Published in Education
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  1. E. Kent Golding Member
    E. Kent Golding
    @EKentGolding

    Roderic (View Comment):

    PHenry (View Comment):

    I do have a strong impulse to go out and get a pre 1980 vehicle without EFI, ABS, computer aided anything, etc, just so when the EMP hits I will still be mobile! Sure, in the old days I broke down a lot. My first car in 1974 was a ’66 Impala that cost $68 – but I could fix most issues on the side of the road with some socket wrenches and coat hangars.

    Much of the stuff on cars now, i.e., oxygen sensors, GDI, EGR valves, cats, etc., is to reduced emissions and increase gas mileage at the cost of performance. Without computer control stoiciometric burning of gasoline in a car engine would not be possible. Taking all that stuff off would increase power, but the car would spew gas fumes, nitrites, etc., and the gas mileage would be horrible, that is, the status quo ante. That’s why it’s against the law to do so.

    You can buy custom tunes of the Engine Control modules that increase power,   mostly at a cost of durability.   I think the fuel economy hit is mostly when you USE that increased power.

    • #31
  2. Miffed White Male Member
    Miffed White Male
    @MiffedWhiteMale

    WillowSpring (View Comment):
    I did anything but brakes – I figured that if the car stopped running, I would be ok, but if it wouldn’t stop, I might be in a real problem.

    A wise philosophy.  I didn’t do that much work on my cars, but I also drew the line at brakes.

    I also took some skydiving lessons when I was in my 20’s.  Quit after 4 jumps when they wanted me to start packing my own ‘chute.

     

    • #32
  3. cirby Inactive
    cirby
    @cirby

    The problem with the “take it to a shop because it’s complicated” is that a lot of shops aren’t much better than I am, and some are arguably worse. The little auto repair place next door (literally) from my house does an okay job in general, but they can often do very dumb things.

    I had some work done, and since they had it up on the lift, I decided to have them do an oil change while it was there.

    After a bit of driving around, I noticed a definite oil smell, and found it was leaking. Took it back, where they put it on the lift, announced it needed a new main seal, and told me was going to cost another $700++. When I asked them if they’d tightened the oil drain bolt, the guy reached up, turned it an easy half-turn, and still insisted that it was the main seal. I decided to wait and see what happened.

    It hasn’t leaked since.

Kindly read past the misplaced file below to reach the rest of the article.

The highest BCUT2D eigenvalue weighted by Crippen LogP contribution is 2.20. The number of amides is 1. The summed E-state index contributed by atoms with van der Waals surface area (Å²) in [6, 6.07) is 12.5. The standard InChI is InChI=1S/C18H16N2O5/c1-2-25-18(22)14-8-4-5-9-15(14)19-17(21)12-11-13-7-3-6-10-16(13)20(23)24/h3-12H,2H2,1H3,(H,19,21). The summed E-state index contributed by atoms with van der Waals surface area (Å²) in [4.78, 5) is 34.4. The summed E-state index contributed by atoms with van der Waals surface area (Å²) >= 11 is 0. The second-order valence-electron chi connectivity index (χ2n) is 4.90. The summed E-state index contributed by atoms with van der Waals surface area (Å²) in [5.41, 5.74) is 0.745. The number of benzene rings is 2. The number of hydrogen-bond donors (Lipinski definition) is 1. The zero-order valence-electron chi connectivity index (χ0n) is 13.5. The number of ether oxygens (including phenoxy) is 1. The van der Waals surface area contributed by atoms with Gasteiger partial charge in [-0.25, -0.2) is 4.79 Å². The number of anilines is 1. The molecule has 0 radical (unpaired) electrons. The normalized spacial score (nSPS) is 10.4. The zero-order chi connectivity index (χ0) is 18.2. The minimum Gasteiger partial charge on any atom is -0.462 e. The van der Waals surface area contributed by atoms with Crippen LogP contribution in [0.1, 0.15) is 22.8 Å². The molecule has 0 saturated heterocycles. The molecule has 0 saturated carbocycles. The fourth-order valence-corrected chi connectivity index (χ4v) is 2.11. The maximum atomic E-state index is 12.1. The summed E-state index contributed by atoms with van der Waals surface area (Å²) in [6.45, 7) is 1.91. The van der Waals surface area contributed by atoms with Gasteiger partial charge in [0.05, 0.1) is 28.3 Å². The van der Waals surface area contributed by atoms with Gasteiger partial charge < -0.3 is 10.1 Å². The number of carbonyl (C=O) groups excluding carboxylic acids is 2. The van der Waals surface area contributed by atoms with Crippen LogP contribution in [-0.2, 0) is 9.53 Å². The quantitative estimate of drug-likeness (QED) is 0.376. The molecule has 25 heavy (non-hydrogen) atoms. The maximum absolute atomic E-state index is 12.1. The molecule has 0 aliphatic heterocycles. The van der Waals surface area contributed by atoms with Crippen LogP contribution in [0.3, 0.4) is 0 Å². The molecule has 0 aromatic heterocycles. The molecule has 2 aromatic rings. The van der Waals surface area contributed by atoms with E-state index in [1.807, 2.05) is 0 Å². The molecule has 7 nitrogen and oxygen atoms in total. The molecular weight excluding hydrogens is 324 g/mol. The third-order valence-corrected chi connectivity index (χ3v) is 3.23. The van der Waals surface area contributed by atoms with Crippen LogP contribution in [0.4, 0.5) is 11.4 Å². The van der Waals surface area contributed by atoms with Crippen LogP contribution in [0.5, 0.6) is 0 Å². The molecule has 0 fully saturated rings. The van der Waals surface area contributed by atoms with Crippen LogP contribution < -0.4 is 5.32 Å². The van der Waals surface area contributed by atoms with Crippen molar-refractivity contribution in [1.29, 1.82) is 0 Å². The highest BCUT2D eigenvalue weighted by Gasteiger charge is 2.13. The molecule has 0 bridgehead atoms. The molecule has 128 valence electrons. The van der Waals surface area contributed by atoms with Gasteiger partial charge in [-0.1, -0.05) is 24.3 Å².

And I haven’t gone back there, either.

    • #33
  4. MichaelKennedy Inactive
    MichaelKennedy
    @MichaelKennedy

    SkipSul (View Comment):

    Paul Erickson (View Comment):

    Cost for all the work that did not fix the problem:$3,800

    Cost for the part that did: $100.

    Old car repair joke:

    Guy goes to a mechanic because his car is running rough and keeps stalling. Mechanic inspects the car, comes back and says “It’s gonna cost you about 500 bucks to fix, this part here is broken,” and with that he reveals a broken bolt, missing its head, and quite corroded. The customer explodes, “500? For That!!?? You’re out of your mind! That’s, what, a $10.00 bolt? This is robbery.”

    “Look, son” says the mechanic with a grin. “You’re right, that’s a $10.00 bolt. $5.00 wholesale even. The other $490, though is because I know where it goes, and you don’t.”

    That’s an old joke about industrial consultants, too.

    • #34
  5. SkipSul Inactive
    SkipSul
    @skipsul

    E. Kent Golding (View Comment):

    Used to be when the radio head died on your car, you could pick a nice unit from Crutchfield, solder up an adapter harness ( with parts and directions from Crutchfield ), install it, and you would have a nicer looking, better sounding radio in your car. Newer Cars won’t let you do that — radios aren’t the standard dimension DIN chassis anymore.

    The auto speakers and head units have also improved massively in quality in the last 30 years.  Gone are the tinny mono or barely-stereo AM/FM only units, gone are the unported paper cones that barely qualified as speakers.  And what qualifies as a “radio” is harder to define, what with screens and controls doing multiple functions from playing your phone’s playlist, connecting to satellite radio (whether you want it or not), running your car’s A/C, and displaying your federally-mandated backup camera screen.

    The last 3rd party head unit I put in, in my wife’s 2003 Toyota Sienna, died in under 24 months.  The OEM units have gotten better, the aftermarket ones have gotten worse.

    • #35
  6. Roderic Reagan
    Roderic
    @rhfabian

    cirby (View Comment):

    The problem with the “take it to a shop because it’s complicated” is that a lot of shops aren’t much better than I am, and some are arguably worse. The little auto repair place next door (literally) from my house does an okay job in general, but they can often do very dumb things.

    I had some work done, and since they had it up on the lift, I decided to have them do an oil change while it was there.